DeLay remains confident as trial proceeds

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By JUAN A. LOZANO
The Associated Press
Wednesday, November 3, 2010; 6:57 PM

AUSTIN, Texas -- Former House Majority Leader Tom DeLay remained confident he would prevail at his money laundering trial, telling reporters on Wednesday he believes prosecutors have yet to present any evidence that he did anything that broke the law.

DeLay, the once powerful but polarizing lawmaker, is accused of using his political action committee to illegally funnel $190,000 in corporate donations into Texas legislative races eight years ago. DeLay has denied any wrongdoing and says no corporate money went to Texas candidates.

Nine witnesses who prosecutors have presented to jurors since testimony began Monday have detailed how the PAC was run, how it raised money, donations given to the PAC and DeLay's role in its operation.

But prosecutors said they expect the 10th witness, Warren Robold, the PAC fundraiser who had also been indicted in the alleged scheme, to provide jurors with a better understanding of the case. Lead prosecutor Gary Cobb declined to comment on what Robold would tell jurors, only saying it would be "interesting."

Robold, who testified briefly late Wednesday, was to be back on the stand Thursday. Robold had been indicted on charges of accepting illegal corporate contributions. Cobb said the charges were dismissed earlier this year and that Robold is not testifying as part of any agreement with prosecutors.

Prosecutors have implied that DeLay was the driving force behind the political group. But ex-PAC workers, including DeLay's daughter, told jurors DeLay had little involvement in running the group. No witness has directly tied DeLay to the alleged scheme.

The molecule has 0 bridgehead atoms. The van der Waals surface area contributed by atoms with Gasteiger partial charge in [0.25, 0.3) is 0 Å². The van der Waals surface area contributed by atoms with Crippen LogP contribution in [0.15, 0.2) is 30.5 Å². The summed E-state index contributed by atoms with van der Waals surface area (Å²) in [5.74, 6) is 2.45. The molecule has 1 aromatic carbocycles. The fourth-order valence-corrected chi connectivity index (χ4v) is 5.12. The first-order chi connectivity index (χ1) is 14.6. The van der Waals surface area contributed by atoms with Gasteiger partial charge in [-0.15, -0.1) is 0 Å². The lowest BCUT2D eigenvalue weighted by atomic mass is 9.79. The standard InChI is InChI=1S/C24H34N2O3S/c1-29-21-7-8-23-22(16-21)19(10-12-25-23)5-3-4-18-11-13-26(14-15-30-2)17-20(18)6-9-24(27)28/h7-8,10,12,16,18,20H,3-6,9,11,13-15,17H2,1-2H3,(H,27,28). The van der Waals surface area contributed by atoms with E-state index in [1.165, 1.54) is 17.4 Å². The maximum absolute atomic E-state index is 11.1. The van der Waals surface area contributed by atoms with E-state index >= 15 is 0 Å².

"It's politics. It's nothing criminal about it," DeLay told reporters, referencing what the PAC did.

The presentation of evidence has been methodical and driven by documents, and testimony has often gone into great detail about the country's political process, including fundraising and the role of lobbyists.

In questioning DeLay's daughter, Danielle DeLay Garcia, who worked as an event planner for the PAC, prosecutors highlighted some of the corporate donations DeLay's PAC received.

DeLay's lawyers have said the Texas PAC can legally get corporate money but it can't send it to candidates, which they say didn't happen.

"Money is the lifeblood of politics isn't it?" Dick DeGuerin, DeLay's attorney, asked Garcia earlier Wednesday. "That's just politics isn't it?"

During Wednesday afternoon testimony, three lobbyists told jurors their companies had donated corporate money to DeLay's Texas PAC, ranging from $10,000 to $50,000. All three lobbyists told jurors the donations were made with no intention of breaking the law


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